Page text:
Journalist John O’Sullivan first used the phrase Manifest Destiny in 1845 in an article in the New York Morning News. O’Sullivan was arguing that the States had a sort of divine right to conquer the Oregon Territory because of “our [American’s] manifest destiny to overspread and possess the whole of the continent which Providence was given us for the development of the great experiment of liberty and federated self-government entrusted to us.” O’Sullivan’s statement was not only aggressively expansionist but it relied on a nascent racism for its moral justification much like so-called idea of the “white-man’s burden” (a phrase that didn’t exist until another racist, Rudyard Kipling used it some fifty years later in connection with Anlgo-imperialism). The idea that the continent was “given to us for the development of the great experiment of liberty,” implies both that it did not really belong to the people that were there and that somehow our goals were noble (ie., liberatory) and, by extension, those who had had possession of the land lacked our noble, liberating spirit.
However, despite the fact that American society was deeply racist, some recognized the idea of the Manifest Destiny for what it was. Speaker of the House, Robert Winthrop was one of the few that recognized that the idea of Manifest Destiny was a simple justification for a self-interested and chauvinistic policy of expansion. But despite any Whig resistance to Manifest Destiny, the forces of capitalism and imperialism were irresistible to most whites who were either eager to use any justification to expand westward, no matter how specious, or they were straight-up racists who truly believed what they saw as their noble, god-governed cause.
Over the decades of westward expansion, any resistance that the settlers (ie., the conquerors) were faced with was slotted into the context of the racist and imperialist program of the manifest destiny. Thus Sitting Bull and his Lakota warriors at the Little Bighorn River could not be viewed as resistance fighters struggling for their land and the continued existence of their culture, but had to be seen as little more than “savages and killers” who had to be properly dealt with by “noble” men such as George Armstrong Custer. Similarly, Geronimo and his Apache force had to be portrayed as little more than cutthroats by military men such as General George Crook. In other words, rather than being seen as a brutal military expansion, the conquering of the West could be seen, through the eyes of the Manifest Destiny, as a moral and (importantly) a defensive operation.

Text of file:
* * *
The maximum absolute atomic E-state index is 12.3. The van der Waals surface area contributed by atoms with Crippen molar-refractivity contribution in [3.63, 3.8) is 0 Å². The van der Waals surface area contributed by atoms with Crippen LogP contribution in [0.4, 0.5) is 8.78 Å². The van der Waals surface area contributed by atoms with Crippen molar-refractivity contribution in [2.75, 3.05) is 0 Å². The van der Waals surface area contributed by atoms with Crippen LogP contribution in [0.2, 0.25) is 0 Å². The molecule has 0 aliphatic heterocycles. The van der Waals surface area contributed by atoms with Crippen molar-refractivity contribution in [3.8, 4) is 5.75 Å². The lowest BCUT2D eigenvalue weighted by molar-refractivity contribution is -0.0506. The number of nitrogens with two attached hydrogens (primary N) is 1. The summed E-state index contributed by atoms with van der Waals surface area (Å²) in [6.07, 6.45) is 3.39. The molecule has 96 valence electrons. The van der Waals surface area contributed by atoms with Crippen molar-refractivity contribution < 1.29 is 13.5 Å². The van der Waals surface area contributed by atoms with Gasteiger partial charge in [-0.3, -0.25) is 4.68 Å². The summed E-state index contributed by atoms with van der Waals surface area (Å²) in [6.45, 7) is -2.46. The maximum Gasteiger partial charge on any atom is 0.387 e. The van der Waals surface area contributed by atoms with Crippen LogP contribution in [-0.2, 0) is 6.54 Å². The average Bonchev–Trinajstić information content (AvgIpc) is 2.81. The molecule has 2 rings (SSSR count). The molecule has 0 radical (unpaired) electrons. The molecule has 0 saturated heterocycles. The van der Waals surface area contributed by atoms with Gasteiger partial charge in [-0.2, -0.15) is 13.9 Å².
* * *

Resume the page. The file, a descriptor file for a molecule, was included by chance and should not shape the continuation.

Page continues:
Fast forward a century or so and the work of men like Custer and Crook is more or less complete. Genocide is, for all intents and purposes, finished and a matter of historical record. But the truths are fairly clear. In the midst of the Manifest Destiny and the Westward expansion, there were no real acts of defense on the part of the Cavalry. Of course individual soldiers shot at individual natives as each attempted to kill the other. However, while some battles might have been defensive, the war was not. When General Custer stood on Calhoun Hill on the ridge above the Little Bighorn River he was, at that point, shooting at Lakota warriors to save his own skin. But it was also an act of imperialism. And if we are to look back now, it is obviously absurd to say that Geronimo and his small band of Apaches were a threat to the existence of the United States. They were a threat, however, to US interests and to the program of the Manifest Destiny.
Obviously, those who are familiar with my blog know where I am going with this. I believe that in historical terms we can see the gradual theft of Palestinian land as genocide much like the conquering of the West. And political Zionism is not just a little like the principle of the Manifest Destiny. When David Ben-Gurion wrote to his son that “we must expel Arabs and take their places,” he was writing about his own notion of manifest destiny. And to call Israeli militarist expansion “defensive” is just as absurd as talking about Custard’s Seventh Cavalry a “defensive force.”